Full-text · Article · Mar 2016
    • "Antiplatelet therapy has been used for a long time in an effort to prevent, as well as to treat, thrombotic diseases121314. The multiple pathways of platelet activation limit the effect of specific receptor/pathway inhibitors, resulting in limited clinical efficacy [15,16]. In this way, the best-known inhibitor and turn off signaling in platelet activation is cyclic adenosine monophosphate (cAMP) [17,18]. "
    [Show abstract] [Hide abstract] ABSTRACT: Background The inhibitory effect of adenosine on platelet aggregation is abrogated after the addition of adenosine-deaminase. Inosine is a naturally occurring nucleoside degraded from adenosine. Objectives The mechanisms of antiplatelet action of adenosine and inosine in vitro and in vivo, and their differential biological effects by molecular modeling were investigated. Results Adenosine (0.5, 1 and 2 mmol/L) inhibited phosphatidylserine exposure from 52±4% in the control group to 44±4 (p<0.05), 29±2 (p<0.01) and 20±3% (p<0.001). P-selectin expression in the presence of adenosine 0.5, 1 and 2 mmol/L was inhibited from 32±4 to 27±2 (p<0.05), 14±3 (p<0.01) and 9±3% (p<0.001), respectively. At the concentrations tested, only inosine to 4 mmol/L had effect on platelet P-selectin expression (p<0.05). Adenosine and inosine inhibited platelet aggregation and ATP release stimulated by ADP and collagen. Adenosine and inosine reduced collagen-induced platelet adhesion and aggregate formation under flow. At the same concentrations adenosine inhibited platelet aggregation, decreased the levels of sCD40L and increased intraplatelet cAMP. In addition, SQ22536 (an adenylate cyclase inhibitor) and ZM241385 (a potent adenosine receptor A2A antagonist) attenuated the effect of adenosine on platelet aggregation induced by ADP and intraplatelet level of cAMP. Adenosine and inosine significantly inhibited thrombosis formation in vivo (62±2% occlusion at 60 min [n = 6, p<0.01] and 72±1.9% occlusion at 60 min, [n = 6, p<0.05], respectively) compared with the control (98±2% occlusion at 60 min, n = 6). A2A is the adenosine receptor present in platelets; it is known that inosine is not an A2A ligand. Docking of adenosine and inosine inside A2A showed that the main difference is the formation by adenosine of an additional hydrogen bond between the NH2 of the adenine group and the residues Asn253 in H6 and Glu169 in EL2 of the A2A receptor. Conclusion Therefore, adenosine and inosine may represent novel agents lowering the risk of arterial thrombosis.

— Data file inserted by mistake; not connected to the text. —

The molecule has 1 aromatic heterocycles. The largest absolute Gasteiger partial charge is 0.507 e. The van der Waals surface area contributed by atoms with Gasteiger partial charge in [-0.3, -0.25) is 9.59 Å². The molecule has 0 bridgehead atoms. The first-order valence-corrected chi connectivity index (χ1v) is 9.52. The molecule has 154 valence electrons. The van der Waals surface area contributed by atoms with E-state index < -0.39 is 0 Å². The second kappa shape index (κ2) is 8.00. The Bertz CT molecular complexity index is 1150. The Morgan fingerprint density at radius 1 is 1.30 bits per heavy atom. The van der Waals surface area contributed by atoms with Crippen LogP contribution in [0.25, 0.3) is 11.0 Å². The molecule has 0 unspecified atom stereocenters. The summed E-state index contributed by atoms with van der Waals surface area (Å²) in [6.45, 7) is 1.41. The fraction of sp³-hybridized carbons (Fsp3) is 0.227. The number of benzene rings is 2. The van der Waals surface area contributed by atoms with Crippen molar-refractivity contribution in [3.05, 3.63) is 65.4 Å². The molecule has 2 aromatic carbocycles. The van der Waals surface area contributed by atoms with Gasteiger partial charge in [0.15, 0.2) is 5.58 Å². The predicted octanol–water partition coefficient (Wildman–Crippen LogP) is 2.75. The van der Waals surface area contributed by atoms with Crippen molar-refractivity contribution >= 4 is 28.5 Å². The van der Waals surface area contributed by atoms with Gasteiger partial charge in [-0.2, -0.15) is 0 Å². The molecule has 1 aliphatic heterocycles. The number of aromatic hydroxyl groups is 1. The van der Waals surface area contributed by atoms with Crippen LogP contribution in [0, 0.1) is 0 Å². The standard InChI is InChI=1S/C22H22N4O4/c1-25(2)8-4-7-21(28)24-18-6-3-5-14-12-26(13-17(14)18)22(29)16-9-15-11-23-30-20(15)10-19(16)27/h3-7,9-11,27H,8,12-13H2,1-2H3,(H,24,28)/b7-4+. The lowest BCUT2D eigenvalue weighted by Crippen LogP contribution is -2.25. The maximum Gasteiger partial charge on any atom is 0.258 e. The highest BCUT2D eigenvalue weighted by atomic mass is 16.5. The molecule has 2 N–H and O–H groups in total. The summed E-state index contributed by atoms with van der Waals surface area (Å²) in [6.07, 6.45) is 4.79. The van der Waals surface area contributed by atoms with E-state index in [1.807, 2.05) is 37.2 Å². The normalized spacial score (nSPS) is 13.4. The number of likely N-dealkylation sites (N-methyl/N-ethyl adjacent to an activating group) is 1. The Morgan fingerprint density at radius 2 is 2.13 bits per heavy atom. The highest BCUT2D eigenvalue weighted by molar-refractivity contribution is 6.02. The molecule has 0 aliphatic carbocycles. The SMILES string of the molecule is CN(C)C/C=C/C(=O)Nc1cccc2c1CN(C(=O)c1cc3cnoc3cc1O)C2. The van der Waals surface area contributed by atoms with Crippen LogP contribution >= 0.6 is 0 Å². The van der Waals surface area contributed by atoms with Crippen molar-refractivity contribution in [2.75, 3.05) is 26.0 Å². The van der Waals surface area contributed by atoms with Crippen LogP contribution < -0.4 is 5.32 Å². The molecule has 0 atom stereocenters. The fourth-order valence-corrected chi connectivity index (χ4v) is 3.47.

Full-text · Article · Nov 2014